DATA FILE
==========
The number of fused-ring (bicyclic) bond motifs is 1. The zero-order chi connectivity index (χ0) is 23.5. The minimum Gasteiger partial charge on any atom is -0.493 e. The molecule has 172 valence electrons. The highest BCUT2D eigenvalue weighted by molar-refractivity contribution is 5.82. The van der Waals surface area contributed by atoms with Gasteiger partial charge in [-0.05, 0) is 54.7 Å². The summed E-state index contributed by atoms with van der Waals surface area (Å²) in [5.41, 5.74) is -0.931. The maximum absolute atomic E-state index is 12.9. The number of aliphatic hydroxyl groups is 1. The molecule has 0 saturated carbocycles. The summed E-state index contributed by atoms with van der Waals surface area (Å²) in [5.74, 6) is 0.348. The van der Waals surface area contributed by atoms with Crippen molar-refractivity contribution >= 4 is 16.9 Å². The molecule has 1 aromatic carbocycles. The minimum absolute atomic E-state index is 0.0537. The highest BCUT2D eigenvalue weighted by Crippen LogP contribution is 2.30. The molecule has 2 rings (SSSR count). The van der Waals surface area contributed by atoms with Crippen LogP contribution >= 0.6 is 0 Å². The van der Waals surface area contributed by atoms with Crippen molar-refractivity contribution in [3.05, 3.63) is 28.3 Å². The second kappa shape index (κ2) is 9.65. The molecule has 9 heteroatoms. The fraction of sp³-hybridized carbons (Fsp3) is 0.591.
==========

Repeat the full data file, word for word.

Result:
The number of fused-ring (bicyclic) bond motifs is 1. The zero-order chi connectivity index (χ0) is 23.5. The minimum Gasteiger partial charge on any atom is -0.493 e. The molecule has 172 valence electrons. The highest BCUT2D eigenvalue weighted by molar-refractivity contribution is 5.82. The van der Waals surface area contributed by atoms with Gasteiger partial charge in [-0.05, 0) is 54.7 Å². The summed E-state index contributed by atoms with van der Waals surface area (Å²) in [5.41, 5.74) is -0.931. The maximum absolute atomic E-state index is 12.9. The number of aliphatic hydroxyl groups is 1. The molecule has 0 saturated carbocycles. The summed E-state index contributed by atoms with van der Waals surface area (Å²) in [5.74, 6) is 0.348. The van der Waals surface area contributed by atoms with Crippen molar-refractivity contribution >= 4 is 16.9 Å². The molecule has 1 aromatic carbocycles. The minimum absolute atomic E-state index is 0.0537. The highest BCUT2D eigenvalue weighted by Crippen LogP contribution is 2.30. The molecule has 2 rings (SSSR count). The van der Waals surface area contributed by atoms with Crippen LogP contribution >= 0.6 is 0 Å². The van der Waals surface area contributed by atoms with Crippen molar-refractivity contribution in [3.05, 3.63) is 28.3 Å². The second kappa shape index (κ2) is 9.65. The molecule has 9 heteroatoms. The fraction of sp³-hybridized carbons (Fsp3) is 0.591.